When Ruba Zai uploaded her first video online, the Netherlands-based Afghan student just wanted to share with other Muslim girls and women how she styled her headscarf. She had no idea that her “hijab tutorials” would be an internet hit, watched by hundreds of thousands worldwide.
The 23-year-old now blogs full time, sharing ideas for how to look trendy yet covered-up with a million Instagram followers. Zai had tapped into a fast-growing market for so-called “modest fashion,” fueled by young, style-savvy Muslim women from London to Malaysia who have long felt their needs ignored by mainstream designers.
“I just couldn’t relate at all to the clothes you see in the mainstream brands,” she said from her home in Rotterdam. “When we first started talking about our style on social media, there was no interest in the fashion world in this group of people: ‘They’re just Muslims, why should we target them?’”
Big brands have been waking up to that call, and covered-up chic is a niche that’s slowly making its way into mainstream fashion. From exclusive designers to fast-fashion chains, retailers are trying to court millions of Muslim consumers — especially around the month of Ramadan, which started last week, when many Muslims buy new clothes and dress up. In 2014, U.S. fashion house DKNY was one of the first Western brands to launch a Ramadan collection aimed at wealthy Arab shoppers.
Since then several others have followed suit. Dolce&Gabbana has been selling a luxury collection of abayas — long, loose robe-like dresses — and matching headscarves since 2016 in the Middle East, Paris and London. At the more affordable end of the market, Spanish chain Mango is also promoting a Ramadan collection of tunics, kaftans and maxi dresses for the second year.
Earlier this year Nike became the first major brand to launch a “pro hijab,” a headscarf made in high-tech fabrics aimed at female Muslim athletes. Even Marks and Spencer, that stalwart British department store known for cardigans and practical shoes, launched a burkini — a full-body swimsuit — last summer.
But perhaps the most visible sign yet that mainstream fashion is embracing the Muslim market was when design houses Max Mara and Alberta Ferretti starred hijab-wearing Somali-American model Halima Aden on their catwalks for Milan Fashion Week, one of the industry’s most prestigious events.
“Mainstream fashion is now talking about modest fashion as a thing. Ten years ago, if you were a brand coming from a religious background and tried to sell it in a department store, calling it a modest or Muslim brand would be a kiss of death,” said Reina Lewis, a professor at the London College of Fashion who has written two books about the topic.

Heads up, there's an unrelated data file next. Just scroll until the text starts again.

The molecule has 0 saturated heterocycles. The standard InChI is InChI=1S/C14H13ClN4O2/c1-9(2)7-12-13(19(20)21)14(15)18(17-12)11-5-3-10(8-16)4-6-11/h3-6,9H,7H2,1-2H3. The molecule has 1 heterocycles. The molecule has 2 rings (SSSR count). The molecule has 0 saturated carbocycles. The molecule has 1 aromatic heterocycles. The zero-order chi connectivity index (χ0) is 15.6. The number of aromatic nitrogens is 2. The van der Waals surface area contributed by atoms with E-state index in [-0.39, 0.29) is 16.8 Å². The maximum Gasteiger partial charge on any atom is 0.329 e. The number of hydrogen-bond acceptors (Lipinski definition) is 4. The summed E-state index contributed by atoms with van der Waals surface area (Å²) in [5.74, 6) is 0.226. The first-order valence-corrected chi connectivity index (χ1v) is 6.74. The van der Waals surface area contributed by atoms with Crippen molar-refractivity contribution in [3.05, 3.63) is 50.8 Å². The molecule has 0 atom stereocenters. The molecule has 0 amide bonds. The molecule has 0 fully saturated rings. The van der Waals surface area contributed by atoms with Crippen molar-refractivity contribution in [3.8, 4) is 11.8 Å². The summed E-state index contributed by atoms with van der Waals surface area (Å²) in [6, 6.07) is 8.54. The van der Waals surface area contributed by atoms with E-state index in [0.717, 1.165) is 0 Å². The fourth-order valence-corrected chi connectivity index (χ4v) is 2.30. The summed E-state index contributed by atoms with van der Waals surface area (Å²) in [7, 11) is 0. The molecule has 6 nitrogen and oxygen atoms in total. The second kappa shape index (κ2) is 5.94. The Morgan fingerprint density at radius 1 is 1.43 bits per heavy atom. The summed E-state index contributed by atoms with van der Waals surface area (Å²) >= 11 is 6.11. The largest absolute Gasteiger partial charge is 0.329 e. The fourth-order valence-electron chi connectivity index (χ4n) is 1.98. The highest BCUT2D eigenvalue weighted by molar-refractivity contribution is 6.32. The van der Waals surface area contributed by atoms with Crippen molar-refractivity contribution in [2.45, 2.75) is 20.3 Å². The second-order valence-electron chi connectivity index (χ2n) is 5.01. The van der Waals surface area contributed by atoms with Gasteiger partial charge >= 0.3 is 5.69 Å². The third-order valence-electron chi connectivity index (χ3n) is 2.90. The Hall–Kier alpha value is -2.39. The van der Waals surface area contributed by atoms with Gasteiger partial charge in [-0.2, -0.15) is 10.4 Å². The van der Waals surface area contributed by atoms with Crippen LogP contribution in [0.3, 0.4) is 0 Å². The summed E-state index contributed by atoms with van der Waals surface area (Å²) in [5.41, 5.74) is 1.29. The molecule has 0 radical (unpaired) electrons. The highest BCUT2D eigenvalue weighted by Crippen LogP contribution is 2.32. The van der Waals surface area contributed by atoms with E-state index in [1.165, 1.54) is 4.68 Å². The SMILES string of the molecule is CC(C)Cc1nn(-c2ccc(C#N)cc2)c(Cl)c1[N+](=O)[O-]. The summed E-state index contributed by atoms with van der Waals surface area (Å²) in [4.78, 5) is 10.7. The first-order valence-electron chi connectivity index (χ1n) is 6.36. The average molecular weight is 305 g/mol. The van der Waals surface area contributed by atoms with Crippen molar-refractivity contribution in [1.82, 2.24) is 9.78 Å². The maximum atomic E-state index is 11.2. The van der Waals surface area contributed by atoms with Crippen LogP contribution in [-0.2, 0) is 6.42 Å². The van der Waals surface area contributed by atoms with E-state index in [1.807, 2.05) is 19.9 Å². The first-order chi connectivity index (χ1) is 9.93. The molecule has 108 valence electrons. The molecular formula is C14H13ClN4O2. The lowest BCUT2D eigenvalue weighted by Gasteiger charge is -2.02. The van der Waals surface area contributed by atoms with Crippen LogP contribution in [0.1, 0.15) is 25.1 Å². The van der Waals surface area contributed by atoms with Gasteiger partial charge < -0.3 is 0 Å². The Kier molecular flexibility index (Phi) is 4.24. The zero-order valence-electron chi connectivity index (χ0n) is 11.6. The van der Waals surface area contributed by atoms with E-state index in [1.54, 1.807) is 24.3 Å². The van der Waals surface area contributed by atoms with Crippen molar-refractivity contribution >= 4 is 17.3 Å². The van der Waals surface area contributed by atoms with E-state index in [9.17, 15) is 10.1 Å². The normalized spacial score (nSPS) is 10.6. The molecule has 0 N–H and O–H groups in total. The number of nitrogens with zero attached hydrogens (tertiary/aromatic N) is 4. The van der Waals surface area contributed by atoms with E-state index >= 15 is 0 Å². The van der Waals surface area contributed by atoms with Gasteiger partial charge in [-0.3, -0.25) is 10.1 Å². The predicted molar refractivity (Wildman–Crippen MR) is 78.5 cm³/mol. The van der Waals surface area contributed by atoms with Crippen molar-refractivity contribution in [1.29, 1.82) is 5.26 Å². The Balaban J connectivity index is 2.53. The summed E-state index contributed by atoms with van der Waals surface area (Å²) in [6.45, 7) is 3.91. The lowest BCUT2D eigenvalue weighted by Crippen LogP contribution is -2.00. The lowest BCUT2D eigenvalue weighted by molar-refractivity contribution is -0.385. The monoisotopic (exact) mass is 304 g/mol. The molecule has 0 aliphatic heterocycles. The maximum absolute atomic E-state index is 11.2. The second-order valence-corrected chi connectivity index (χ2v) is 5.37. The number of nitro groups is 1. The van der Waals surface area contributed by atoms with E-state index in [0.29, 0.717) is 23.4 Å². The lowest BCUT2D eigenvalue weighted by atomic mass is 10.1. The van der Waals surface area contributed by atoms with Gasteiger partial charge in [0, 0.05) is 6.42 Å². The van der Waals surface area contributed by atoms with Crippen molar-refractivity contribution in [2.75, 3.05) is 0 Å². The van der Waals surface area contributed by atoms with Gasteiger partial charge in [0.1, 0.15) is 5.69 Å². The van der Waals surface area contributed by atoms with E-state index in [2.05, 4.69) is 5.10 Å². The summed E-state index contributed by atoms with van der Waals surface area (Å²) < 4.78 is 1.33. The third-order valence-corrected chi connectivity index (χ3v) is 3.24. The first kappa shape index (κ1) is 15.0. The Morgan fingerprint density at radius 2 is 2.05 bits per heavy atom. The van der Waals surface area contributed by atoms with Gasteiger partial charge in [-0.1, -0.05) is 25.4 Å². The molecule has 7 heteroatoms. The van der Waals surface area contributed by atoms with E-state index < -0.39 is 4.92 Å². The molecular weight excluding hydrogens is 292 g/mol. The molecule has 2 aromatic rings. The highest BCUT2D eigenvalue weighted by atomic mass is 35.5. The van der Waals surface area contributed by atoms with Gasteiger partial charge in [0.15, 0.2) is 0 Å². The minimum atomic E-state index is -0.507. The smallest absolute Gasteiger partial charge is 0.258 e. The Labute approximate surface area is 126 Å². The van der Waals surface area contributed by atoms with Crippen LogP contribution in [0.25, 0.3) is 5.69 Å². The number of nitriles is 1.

While the majority of those interested in covered-up fashion are young, cosmopolitan Muslim women, “the term ‘modesty’ emerged in the niche market as a useful one because it’s not faith-specific,” Lewis added.
“I know Christians and atheist friends who don’t cover their heads but they dress this way because that’s how they feel most comfortable, said Zai, the blogger.
Nazmin Alim, a designer who founded London-based modest fashion brand Aab a decade ago, says she used to have to buy fabric herself and visit a tailor to get smart work wear that still adhered to her faith’s modesty edicts.
“Long skirts may have a slit, tops may be sleeveless,” she said. “We understood then that, do you know what? The people who wanted this kind of clothing, they are hungry for it.”
This month, Alim’s collection of trendy jumpsuits, kimonos and knee-length hoodies — as well as more traditional abayas and headscarves — is being sold at Debenhams, a British department store that says it’s the first of its competitors to add hijabs to its aisles.
The fashion industry’s attempts at carving a corner of this market haven’t been without criticism, especially in France, where the banning of headscarves and burkinis amid racial tensions and security fears have fuelled a heated debate.
Laurence Rossignol, the former French minister for families, children and women, was reported saying last year that major brands that promote Islamic dress were “irresponsible” and that such garments “promote the confinement of women’s bodies.”
Zai and Alim maintain, however, that for women like them, it’s all about respecting individual choice.
“We all make choices — some people like to wear gothic, some people like what we’re offering,” Alim said. “I don’t see why anyone’s style should be singled out.”
“I try to stay away from the political debate,” said Zai, who said she decided to cover her head three years ago after a period of religious reflection. “I don’t think a group of men — the people you see (in government) are all these old men — can tell people what’s allowed, what’s not allowed. They’re saying Muslim women are oppressed, but they’re doing the same.”